What got my attention about Anne-Sophie was the fact that she was a regular person. Kimora Lee was a high-earning, high-fashion model—a superstar, removed from me in so many ways. Anne-Sophie, on the other hand, was my age. She went to University of South Florida and had been grinding in real estate since graduating. That $270K commission is what she would have been earning whether or not the Netflix cameras were rolling. And as I practically inhaled the rest of the season, I started to notice more and more girls in my own network doubling down on the soft life. Suddenly, it became clear to me that leaning into the soft life is no longer relegated to supermodels, celebrities or even realty TV stars, but normal, everyday Black women who are intentionally and purposefully staking the claim.

On TikTok, for example, accounts such as SheTravelsLuxe and the Black Travel Feed are all about highlighting Black women traveling to gorgeous destinations such as Aruba, the Maldives and Zanzibar in the lap of luxury—not sparing any expense, they’re making sure they get the most out of their vacations. Influencers such as Jackie Aina and Melissas Wardrobe will put any melanated queen onto the beauty, fashion and lifestyle trends. (Aina even has a section on her TikTok titled, “Luxury Commentary” where she talks about her favorite luxury products, things she wished she hadn’t bought and things that are simply not worth the dough.) It’s truly priceless content.

But as much fun as it is to see the soft life manifested in Champagne, Louis V. and PJs (that’s private jets, people), the deeper message is that Black women are putting themselves first. And this includes mental, physical, spiritual and financial health. Platforms such as Therapy for Black Girls are an integral part of the soft life movement, making sure Black women can make mental health as much a priority as anyone can. Career influencers such as Latesha Byrd—founder of consulting agency, Perfeqta—are also providing resources to help Black women frame their careers so they can compete with their counterparts.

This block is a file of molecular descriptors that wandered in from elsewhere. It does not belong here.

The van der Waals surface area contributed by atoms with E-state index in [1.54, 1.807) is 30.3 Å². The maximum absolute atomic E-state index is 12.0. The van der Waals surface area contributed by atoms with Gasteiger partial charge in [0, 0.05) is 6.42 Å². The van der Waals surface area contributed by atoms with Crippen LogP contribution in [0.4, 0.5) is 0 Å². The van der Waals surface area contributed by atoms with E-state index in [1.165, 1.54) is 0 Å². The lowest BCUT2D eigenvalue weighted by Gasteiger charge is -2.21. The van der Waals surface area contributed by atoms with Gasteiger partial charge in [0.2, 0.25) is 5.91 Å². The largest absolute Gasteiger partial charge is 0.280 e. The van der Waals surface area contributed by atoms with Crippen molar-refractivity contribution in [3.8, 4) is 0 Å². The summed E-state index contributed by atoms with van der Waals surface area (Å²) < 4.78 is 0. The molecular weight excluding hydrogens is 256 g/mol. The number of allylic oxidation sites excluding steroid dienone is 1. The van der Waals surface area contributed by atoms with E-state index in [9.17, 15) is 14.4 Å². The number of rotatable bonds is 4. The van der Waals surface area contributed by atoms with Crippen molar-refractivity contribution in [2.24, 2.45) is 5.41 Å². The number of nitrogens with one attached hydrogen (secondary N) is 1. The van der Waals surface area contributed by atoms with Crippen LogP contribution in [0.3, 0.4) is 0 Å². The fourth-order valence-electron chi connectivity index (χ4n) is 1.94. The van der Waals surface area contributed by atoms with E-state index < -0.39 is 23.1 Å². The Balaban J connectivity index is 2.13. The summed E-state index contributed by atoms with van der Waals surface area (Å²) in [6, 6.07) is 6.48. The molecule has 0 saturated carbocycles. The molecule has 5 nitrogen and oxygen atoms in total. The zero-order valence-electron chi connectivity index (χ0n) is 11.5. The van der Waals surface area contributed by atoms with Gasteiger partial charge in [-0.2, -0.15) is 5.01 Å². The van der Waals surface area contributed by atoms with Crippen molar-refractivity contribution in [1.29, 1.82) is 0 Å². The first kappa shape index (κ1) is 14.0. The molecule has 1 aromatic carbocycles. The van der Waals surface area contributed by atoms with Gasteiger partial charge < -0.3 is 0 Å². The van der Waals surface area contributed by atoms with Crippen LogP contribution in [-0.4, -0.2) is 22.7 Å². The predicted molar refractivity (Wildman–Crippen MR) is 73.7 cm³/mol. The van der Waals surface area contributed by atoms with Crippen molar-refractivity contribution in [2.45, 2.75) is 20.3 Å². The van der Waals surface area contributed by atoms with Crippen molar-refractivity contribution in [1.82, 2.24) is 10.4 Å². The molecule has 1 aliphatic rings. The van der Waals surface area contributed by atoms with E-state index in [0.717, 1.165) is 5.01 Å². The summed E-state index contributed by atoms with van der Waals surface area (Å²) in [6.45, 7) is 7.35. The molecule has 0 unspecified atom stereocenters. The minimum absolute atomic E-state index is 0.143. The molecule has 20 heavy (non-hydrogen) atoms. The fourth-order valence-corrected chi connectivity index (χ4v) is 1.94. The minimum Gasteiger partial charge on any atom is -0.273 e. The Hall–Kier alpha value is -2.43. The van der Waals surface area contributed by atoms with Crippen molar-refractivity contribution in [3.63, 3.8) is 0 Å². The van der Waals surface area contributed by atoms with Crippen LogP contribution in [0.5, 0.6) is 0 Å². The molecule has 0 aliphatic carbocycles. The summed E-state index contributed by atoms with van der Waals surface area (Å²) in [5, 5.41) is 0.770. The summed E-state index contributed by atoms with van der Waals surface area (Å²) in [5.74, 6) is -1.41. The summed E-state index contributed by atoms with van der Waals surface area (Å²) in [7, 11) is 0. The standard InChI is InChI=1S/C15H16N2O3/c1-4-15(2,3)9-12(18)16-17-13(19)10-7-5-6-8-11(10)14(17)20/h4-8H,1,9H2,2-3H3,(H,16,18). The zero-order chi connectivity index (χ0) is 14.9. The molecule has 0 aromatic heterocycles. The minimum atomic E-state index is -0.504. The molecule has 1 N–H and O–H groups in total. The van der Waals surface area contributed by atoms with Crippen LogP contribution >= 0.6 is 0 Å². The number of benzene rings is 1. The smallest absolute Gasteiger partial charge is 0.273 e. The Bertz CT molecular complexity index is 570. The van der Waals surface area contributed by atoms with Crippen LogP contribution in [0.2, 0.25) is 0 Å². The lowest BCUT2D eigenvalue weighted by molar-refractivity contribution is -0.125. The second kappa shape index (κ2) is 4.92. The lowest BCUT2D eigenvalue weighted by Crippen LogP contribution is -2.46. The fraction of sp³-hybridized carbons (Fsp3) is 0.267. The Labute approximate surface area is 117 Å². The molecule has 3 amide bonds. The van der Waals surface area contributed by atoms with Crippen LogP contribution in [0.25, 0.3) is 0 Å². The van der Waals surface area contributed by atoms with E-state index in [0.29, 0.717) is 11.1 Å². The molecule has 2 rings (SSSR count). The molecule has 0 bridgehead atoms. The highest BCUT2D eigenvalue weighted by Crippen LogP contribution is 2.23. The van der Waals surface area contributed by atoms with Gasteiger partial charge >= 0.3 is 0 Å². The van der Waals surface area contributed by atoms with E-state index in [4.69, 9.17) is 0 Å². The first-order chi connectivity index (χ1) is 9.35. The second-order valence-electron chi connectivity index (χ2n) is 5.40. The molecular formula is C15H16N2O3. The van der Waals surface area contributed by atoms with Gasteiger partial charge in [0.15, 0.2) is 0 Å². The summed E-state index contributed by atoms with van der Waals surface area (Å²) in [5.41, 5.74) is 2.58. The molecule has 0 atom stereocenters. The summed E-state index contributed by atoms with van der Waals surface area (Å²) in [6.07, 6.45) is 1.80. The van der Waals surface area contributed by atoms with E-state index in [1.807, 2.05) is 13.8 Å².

The soft life doesn’t discount the struggles that Black women face on a daily basis. We still have miles to cover when it comes to how Black women are valued in our society. But it is exciting to see the bougie Black girl television tropes like Hilary Banks and Toni Childs not only come to life, but become normalized.

And while I can’t (yet) afford my own PJ or apartment overlooking the Hudson, the soft life, for me, is all about prioritizing my mental health. As an immigrant, I, like so many other people, was groomed to work my tail off, always put my best foot forward and never let anyone know I’m crumbling. In 2022, though, I made the conscious decision to take things a little slower, to give myself time to cool off and to ask for help when I need it. That means taking a walk every day after work, no matter how much I still have to do. It means not rescheduling my therapy appointments because something else came up. And, sometimes, it even means spending the weekend with my phone off, getting wine drunk and binge-watching true crime documentaries…because, well, that’s the soft life, baby.

See, the key to living the soft life is curating a life that best suits you. Whether that’s going for the Brandon Blackwood or Telfar purchase (luxury staples in every bougie Black girl’s closet BTW), getting a biweekly mani-pedi or simply saying “no” when you don’t feel like saying “yes,” Black women are tenaciously taking small and large measures to reject the struggle narrative that has plagued us for so long.

I love to see it.